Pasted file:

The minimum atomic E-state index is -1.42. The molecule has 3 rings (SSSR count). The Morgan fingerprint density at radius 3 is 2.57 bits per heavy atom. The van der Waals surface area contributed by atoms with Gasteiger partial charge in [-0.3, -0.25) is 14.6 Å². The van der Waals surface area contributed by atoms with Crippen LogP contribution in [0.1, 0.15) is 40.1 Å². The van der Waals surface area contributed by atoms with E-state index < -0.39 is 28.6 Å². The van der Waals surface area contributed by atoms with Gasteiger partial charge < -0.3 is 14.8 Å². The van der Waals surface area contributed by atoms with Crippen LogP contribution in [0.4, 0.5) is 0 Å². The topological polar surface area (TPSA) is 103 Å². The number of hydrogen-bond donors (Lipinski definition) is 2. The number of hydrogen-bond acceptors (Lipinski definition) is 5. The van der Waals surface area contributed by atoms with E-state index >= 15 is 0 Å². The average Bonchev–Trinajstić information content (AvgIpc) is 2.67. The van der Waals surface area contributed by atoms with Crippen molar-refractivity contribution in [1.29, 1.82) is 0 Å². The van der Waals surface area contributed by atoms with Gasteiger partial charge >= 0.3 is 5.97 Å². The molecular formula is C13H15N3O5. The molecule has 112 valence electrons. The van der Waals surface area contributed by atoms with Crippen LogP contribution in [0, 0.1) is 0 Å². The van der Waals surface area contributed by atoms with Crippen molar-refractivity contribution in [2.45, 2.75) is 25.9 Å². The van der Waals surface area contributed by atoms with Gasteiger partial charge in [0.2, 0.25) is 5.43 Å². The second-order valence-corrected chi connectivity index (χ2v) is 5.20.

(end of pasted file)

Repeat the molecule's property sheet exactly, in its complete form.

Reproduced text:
The minimum atomic E-state index is -1.42. The molecule has 3 rings (SSSR count). The Morgan fingerprint density at radius 3 is 2.57 bits per heavy atom. The van der Waals surface area contributed by atoms with Gasteiger partial charge in [-0.3, -0.25) is 14.6 Å². The van der Waals surface area contributed by atoms with Crippen LogP contribution in [0.1, 0.15) is 40.1 Å². The van der Waals surface area contributed by atoms with E-state index < -0.39 is 28.6 Å². The van der Waals surface area contributed by atoms with Gasteiger partial charge < -0.3 is 14.8 Å². The van der Waals surface area contributed by atoms with Crippen LogP contribution in [0.4, 0.5) is 0 Å². The topological polar surface area (TPSA) is 103 Å². The number of hydrogen-bond donors (Lipinski definition) is 2. The number of hydrogen-bond acceptors (Lipinski definition) is 5. The van der Waals surface area contributed by atoms with E-state index >= 15 is 0 Å². The average Bonchev–Trinajstić information content (AvgIpc) is 2.67. The van der Waals surface area contributed by atoms with Crippen molar-refractivity contribution in [1.29, 1.82) is 0 Å². The van der Waals surface area contributed by atoms with Gasteiger partial charge >= 0.3 is 5.97 Å². The molecular formula is C13H15N3O5. The molecule has 112 valence electrons. The van der Waals surface area contributed by atoms with Crippen LogP contribution in [0, 0.1) is 0 Å². The van der Waals surface area contributed by atoms with Crippen molar-refractivity contribution in [2.45, 2.75) is 25.9 Å². The van der Waals surface area contributed by atoms with Gasteiger partial charge in [0.2, 0.25) is 5.43 Å². The second-order valence-corrected chi connectivity index (χ2v) is 5.20.